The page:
Disability and Abuse

By definition, abuse is something that inflicts pain or emotional distress on a vulnerable person through verbal or nonverbal acts. Abuse thrives in shame and silence. It is based on a dynamic of power and control. Studies show that people with disabilities are more likely to experience abuse. But this abuse often goes unreported.1,2

If they are being abused, people with disabilities like spinal muscular atrophy (SMA) must advocate for themselves. But family members, doctors, and case managers should report signs of abuse and neglect if they suspect it. Reports of abuse are most common in residential care settings, but abuse also can happen at home.1,2

Abuse often starts with verbal abuse. People with disabilities may also experience physical abuse and other forms of manipulation. Over time, this can lead those being abused to develop mental health issues like depression and anxiety.1-5

Types of abuse

Being abused may instill fear in a person to comply with their abuser. Abusers want to gain this power and control.1-4

Abuse can take many forms, including yelling, physical attacks, or passive-aggressive behavior. Subtle acts such as neglecting someone who asks for help or depriving them of food are also abusive. Yelling and verbal threats can cause as much damage as physical abuse. These actions often set the stage for more severe abuse.1-5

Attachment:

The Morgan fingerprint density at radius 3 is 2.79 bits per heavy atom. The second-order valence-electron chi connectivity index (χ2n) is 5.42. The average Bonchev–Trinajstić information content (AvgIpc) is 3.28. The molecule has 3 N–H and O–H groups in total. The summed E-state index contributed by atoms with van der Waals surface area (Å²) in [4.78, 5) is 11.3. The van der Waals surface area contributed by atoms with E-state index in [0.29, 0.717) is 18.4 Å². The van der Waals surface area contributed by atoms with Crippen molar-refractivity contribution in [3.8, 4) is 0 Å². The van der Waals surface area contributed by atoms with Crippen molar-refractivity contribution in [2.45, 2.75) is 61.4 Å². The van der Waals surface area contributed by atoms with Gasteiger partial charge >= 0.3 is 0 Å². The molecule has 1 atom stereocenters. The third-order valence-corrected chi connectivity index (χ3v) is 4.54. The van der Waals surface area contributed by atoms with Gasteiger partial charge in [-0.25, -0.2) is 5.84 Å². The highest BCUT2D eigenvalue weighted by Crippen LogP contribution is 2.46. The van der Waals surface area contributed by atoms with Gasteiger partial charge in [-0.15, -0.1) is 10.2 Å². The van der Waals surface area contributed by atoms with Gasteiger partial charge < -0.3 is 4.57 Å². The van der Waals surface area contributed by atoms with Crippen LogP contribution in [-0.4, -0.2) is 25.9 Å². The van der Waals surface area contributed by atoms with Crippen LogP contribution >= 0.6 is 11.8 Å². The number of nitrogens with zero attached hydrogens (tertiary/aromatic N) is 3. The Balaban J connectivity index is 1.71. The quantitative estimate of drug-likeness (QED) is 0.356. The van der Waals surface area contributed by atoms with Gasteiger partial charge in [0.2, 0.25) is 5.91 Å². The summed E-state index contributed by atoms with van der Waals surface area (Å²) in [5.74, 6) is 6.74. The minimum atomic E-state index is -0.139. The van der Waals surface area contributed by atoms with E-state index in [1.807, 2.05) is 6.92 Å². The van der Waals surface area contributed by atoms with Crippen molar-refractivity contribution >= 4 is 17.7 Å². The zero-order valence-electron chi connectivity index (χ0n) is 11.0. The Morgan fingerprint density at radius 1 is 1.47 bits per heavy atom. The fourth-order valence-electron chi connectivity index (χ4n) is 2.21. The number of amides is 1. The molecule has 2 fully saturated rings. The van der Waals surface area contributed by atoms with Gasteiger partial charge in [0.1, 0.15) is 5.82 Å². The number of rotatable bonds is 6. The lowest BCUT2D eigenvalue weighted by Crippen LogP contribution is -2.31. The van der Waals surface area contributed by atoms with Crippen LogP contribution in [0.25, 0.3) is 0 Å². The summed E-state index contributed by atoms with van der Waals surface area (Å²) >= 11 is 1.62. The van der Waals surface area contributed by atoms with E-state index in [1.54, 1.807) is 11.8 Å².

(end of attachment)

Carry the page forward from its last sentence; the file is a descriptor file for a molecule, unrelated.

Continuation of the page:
While verbal and physical abuse are most common, other types of abuse and exploitation include:1,2,4

  • Neglect – Failure to provide proper food, shelter, healthcare, and other necessities.
    Abandonment – Leaving a disabled person alone or deserting them without regard to their health and safety.
  • Sexual abuse – Forcing a vulnerable person to participate in sexual contact or witness sexual behaviors.
  • Financial abuse – Pressuring a vulnerable person to withdraw money, open credit cards, or transfer assets against their will or without their knowledge.

Abuse of people with disabilities

People with physical limitations, such as those with spinal muscular atrophy, have higher rates of disability-related abuse. They rely on others for assistance with daily activities, which shifts the power dynamics to caregivers.1-5

General examples of abuse may include:1-4

  • Name-calling or put-downs
  • Verbal threats or insults
  • Attempts to blame, shame, or humiliate
  • Hitting, kicking, or pushing
  • Confining a person to a room or at home
  • Withholding food or other basic needs
  • Ignoring someone who needs help
  • Extreme punishment or discipline
  • Limiting a person’s contact with others
  • Using excessive physical restraint
  • Stealing money, personal property, or a person’s identity

Examples of abuse specific to people with disabilities may include:1

  • Invalidating or minimizing their disability
  • Using their disability to shame them
  • Damaging or hiding their assistive devices
  • Preventing them from seeing a doctor
  • Threatening to harm their service animal

Warning signs of abuse and neglect

Abuse of people with disabilities can occur by a family member, friend, neighbor, or paid caregiver. Abusers usually hide their behavior in front of other people. They can appear to be caring and have a close relationship with their victim.1-3

If you are concerned for your own safety or worried about a loved one, learn the warning signs of abuse, neglect, and exploitation.